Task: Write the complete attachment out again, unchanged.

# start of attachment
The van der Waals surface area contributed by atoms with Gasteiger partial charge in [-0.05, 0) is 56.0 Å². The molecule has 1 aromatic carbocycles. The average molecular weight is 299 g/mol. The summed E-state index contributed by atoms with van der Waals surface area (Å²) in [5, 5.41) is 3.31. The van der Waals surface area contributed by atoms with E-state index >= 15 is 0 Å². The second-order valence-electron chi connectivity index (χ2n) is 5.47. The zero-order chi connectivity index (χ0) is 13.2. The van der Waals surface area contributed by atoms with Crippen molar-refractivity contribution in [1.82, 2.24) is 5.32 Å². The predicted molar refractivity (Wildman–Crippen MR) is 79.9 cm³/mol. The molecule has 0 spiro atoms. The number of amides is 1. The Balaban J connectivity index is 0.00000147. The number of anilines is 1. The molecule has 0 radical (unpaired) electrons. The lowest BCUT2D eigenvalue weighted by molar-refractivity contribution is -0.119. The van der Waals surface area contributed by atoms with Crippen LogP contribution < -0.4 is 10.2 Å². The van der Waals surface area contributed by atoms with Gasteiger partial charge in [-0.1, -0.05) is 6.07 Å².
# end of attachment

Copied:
The van der Waals surface area contributed by atoms with Gasteiger partial charge in [-0.05, 0) is 56.0 Å². The molecule has 1 aromatic carbocycles. The average molecular weight is 299 g/mol. The summed E-state index contributed by atoms with van der Waals surface area (Å²) in [5, 5.41) is 3.31. The van der Waals surface area contributed by atoms with E-state index >= 15 is 0 Å². The second-order valence-electron chi connectivity index (χ2n) is 5.47. The zero-order chi connectivity index (χ0) is 13.2. The van der Waals surface area contributed by atoms with Crippen molar-refractivity contribution in [1.82, 2.24) is 5.32 Å². The predicted molar refractivity (Wildman–Crippen MR) is 79.9 cm³/mol. The molecule has 0 spiro atoms. The number of amides is 1. The Balaban J connectivity index is 0.00000147. The number of anilines is 1. The molecule has 0 radical (unpaired) electrons. The lowest BCUT2D eigenvalue weighted by molar-refractivity contribution is -0.119. The van der Waals surface area contributed by atoms with Crippen LogP contribution < -0.4 is 10.2 Å². The van der Waals surface area contributed by atoms with Gasteiger partial charge in [-0.1, -0.05) is 6.07 Å².